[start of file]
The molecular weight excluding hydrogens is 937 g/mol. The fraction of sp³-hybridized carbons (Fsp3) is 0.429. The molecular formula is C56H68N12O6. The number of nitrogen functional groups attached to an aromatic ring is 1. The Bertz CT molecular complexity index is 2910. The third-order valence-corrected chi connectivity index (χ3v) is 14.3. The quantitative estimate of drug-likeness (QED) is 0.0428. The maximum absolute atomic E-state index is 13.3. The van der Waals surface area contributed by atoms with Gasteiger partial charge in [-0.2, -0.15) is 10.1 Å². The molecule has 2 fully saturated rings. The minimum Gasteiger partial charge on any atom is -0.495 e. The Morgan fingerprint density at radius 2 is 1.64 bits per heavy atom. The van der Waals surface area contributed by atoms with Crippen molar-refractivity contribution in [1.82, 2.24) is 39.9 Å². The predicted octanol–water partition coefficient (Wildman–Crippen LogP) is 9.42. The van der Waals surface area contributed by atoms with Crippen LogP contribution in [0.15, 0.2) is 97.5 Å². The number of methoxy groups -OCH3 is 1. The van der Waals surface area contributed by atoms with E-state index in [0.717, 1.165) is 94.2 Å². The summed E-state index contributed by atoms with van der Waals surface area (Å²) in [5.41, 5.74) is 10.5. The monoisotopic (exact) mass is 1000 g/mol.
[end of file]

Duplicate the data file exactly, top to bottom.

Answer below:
The molecular weight excluding hydrogens is 937 g/mol. The fraction of sp³-hybridized carbons (Fsp3) is 0.429. The molecular formula is C56H68N12O6. The number of nitrogen functional groups attached to an aromatic ring is 1. The Bertz CT molecular complexity index is 2910. The third-order valence-corrected chi connectivity index (χ3v) is 14.3. The quantitative estimate of drug-likeness (QED) is 0.0428. The maximum absolute atomic E-state index is 13.3. The van der Waals surface area contributed by atoms with Gasteiger partial charge in [-0.2, -0.15) is 10.1 Å². The molecule has 2 fully saturated rings. The minimum Gasteiger partial charge on any atom is -0.495 e. The Morgan fingerprint density at radius 2 is 1.64 bits per heavy atom. The van der Waals surface area contributed by atoms with Crippen molar-refractivity contribution in [1.82, 2.24) is 39.9 Å². The predicted octanol–water partition coefficient (Wildman–Crippen LogP) is 9.42. The van der Waals surface area contributed by atoms with Crippen LogP contribution in [0.15, 0.2) is 97.5 Å². The number of methoxy groups -OCH3 is 1. The van der Waals surface area contributed by atoms with E-state index in [0.717, 1.165) is 94.2 Å². The summed E-state index contributed by atoms with van der Waals surface area (Å²) in [5.41, 5.74) is 10.5. The monoisotopic (exact) mass is 1000 g/mol.